The Coal Grunter only occurs in northern Australia. In Queensland they occur in some, but not all rivers on Cape York. On the east coast they occur north of the Lockhart River. On the west coast they occur in rivers north of the Archer River but are also known from the upper tributaries of the Mitchell River. In the Northern Territory they are known from the Goyder River west to the Mary River (QLD, NT).
The Coal Grunter commonly grows to about 250 mm total length and about 500 g. They are a rather stout perch-like fish with large shoulders and body and a smallish head. Juvenile fish are quite colourful having a black or dark grey body and fins with yellow to orange speckles, patches and splotches over the body. The orange to red eye-ring is quite noticeable and the eye is large for this family of fish. Colour patterns are variable although there is no difference in colour between the sexes. The yellow and black markings may give the impression of vertical or horizontal stripes. Larger and older specimens tend to have less yellow, giving the impression of a much darker fish.
Ecology/Way of Life:
The Coal Grunter prefers to live in rivers with flowing waters where the substrate is sandy or rocky, although they can be found in other areas. The Coal Grunter is carnivores, they eat mostly shrimps and small crayfishes, but will also eat small fishes and insect larvae. Little is known about the breeding biology in the wild. In captivity they have been induced to breed using environmental manipulation and hormones. Spawning occurs in spring and summer when water temperatures exceed 24°C. Females produce thousands of small eggs that sink to the bottom. The eggs hatch in 3 to 4 days. There is no parental care for these eggs.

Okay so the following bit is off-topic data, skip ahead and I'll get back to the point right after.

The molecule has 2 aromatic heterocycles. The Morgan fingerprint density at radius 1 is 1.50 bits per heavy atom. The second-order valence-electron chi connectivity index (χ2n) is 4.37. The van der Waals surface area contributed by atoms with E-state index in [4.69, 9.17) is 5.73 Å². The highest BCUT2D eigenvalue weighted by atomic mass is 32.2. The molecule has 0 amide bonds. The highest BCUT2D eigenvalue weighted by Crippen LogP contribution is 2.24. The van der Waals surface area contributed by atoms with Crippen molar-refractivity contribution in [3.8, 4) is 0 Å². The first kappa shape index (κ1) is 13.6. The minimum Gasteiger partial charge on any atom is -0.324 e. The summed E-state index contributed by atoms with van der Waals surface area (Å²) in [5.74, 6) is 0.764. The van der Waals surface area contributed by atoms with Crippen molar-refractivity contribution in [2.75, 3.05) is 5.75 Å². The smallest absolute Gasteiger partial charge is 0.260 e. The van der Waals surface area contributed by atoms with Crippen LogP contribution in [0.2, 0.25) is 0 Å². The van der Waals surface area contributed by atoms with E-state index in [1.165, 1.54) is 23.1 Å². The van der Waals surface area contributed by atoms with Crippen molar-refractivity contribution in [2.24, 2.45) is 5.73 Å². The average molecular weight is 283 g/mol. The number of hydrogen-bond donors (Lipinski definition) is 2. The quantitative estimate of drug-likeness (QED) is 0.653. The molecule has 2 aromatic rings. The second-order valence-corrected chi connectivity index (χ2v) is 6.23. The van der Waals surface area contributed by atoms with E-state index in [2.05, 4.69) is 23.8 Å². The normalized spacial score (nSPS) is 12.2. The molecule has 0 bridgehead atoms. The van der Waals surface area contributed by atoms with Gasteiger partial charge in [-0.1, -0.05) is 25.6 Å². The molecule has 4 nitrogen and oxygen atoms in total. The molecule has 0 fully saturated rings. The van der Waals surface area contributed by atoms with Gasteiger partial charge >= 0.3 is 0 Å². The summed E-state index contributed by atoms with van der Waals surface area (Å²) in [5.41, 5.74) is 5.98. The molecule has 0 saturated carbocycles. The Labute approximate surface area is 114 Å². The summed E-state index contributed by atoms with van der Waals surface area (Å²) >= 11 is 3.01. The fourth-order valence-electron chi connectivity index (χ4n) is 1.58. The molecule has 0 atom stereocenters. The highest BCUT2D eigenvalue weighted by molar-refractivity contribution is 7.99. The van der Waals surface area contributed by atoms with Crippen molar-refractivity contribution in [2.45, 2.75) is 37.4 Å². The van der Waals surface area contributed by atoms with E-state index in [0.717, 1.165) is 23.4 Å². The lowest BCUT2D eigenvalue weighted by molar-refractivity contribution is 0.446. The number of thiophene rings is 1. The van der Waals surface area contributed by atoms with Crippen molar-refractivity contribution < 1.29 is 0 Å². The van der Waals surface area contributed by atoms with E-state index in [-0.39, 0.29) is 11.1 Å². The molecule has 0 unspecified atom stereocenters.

Interaction with Humans/Threats:
The Coal Grunter is occasionally captured and eaten by anglers but their smaller size means they are not usually sought. They are fairly abundant in suitable habitats and because of their wide distribution are not considered threatened. They are sought after aquarium pets because individuals can become very tame and entertaining.
Hephaestus carbo was named by Ogilby and McCulloch in 1916. The name is based on the Greek words Hephaestus meaning Greek god of fire and carbo from coal referring to the colour.
Allen, G. R., Midgley, S. H. & Allen, M. (2002). Field Guide to the Freshwater Fishes of Australia. Western Australian Museum. Perth. 394pp.
Herbert, B. W. & Peeters, J. (1995). Freshwater Fishes of Far North Queensland. Department of Primary Industries Queensland. 74pp.
Text: Rob Wager & Peter J. Unmack. Distribution map: Peter J. Unmack. Photographer: Neil Armstrong.
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